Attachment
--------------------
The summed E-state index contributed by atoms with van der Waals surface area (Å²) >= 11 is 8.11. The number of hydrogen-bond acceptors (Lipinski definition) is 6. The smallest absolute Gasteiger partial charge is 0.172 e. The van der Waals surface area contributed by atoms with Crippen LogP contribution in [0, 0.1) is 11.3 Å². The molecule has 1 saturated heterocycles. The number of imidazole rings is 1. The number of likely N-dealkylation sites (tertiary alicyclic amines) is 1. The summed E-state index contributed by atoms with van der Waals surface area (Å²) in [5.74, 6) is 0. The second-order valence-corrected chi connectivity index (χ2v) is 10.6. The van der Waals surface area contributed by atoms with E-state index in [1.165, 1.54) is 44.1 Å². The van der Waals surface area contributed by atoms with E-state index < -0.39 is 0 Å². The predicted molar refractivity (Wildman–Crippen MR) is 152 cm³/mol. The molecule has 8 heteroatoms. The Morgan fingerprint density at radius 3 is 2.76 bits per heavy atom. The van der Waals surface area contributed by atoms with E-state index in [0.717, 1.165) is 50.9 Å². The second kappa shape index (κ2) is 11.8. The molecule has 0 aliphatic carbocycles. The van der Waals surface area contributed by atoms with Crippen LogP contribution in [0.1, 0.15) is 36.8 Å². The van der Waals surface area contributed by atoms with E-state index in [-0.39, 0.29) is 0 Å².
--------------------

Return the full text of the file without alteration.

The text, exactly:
The summed E-state index contributed by atoms with van der Waals surface area (Å²) >= 11 is 8.11. The number of hydrogen-bond acceptors (Lipinski definition) is 6. The smallest absolute Gasteiger partial charge is 0.172 e. The van der Waals surface area contributed by atoms with Crippen LogP contribution in [0, 0.1) is 11.3 Å². The molecule has 1 saturated heterocycles. The number of imidazole rings is 1. The number of likely N-dealkylation sites (tertiary alicyclic amines) is 1. The summed E-state index contributed by atoms with van der Waals surface area (Å²) in [5.74, 6) is 0. The second-order valence-corrected chi connectivity index (χ2v) is 10.6. The van der Waals surface area contributed by atoms with E-state index in [1.165, 1.54) is 44.1 Å². The van der Waals surface area contributed by atoms with E-state index < -0.39 is 0 Å². The predicted molar refractivity (Wildman–Crippen MR) is 152 cm³/mol. The molecule has 8 heteroatoms. The Morgan fingerprint density at radius 3 is 2.76 bits per heavy atom. The van der Waals surface area contributed by atoms with E-state index in [0.717, 1.165) is 50.9 Å². The second kappa shape index (κ2) is 11.8. The molecule has 0 aliphatic carbocycles. The van der Waals surface area contributed by atoms with Crippen LogP contribution in [0.1, 0.15) is 36.8 Å². The van der Waals surface area contributed by atoms with E-state index in [-0.39, 0.29) is 0 Å².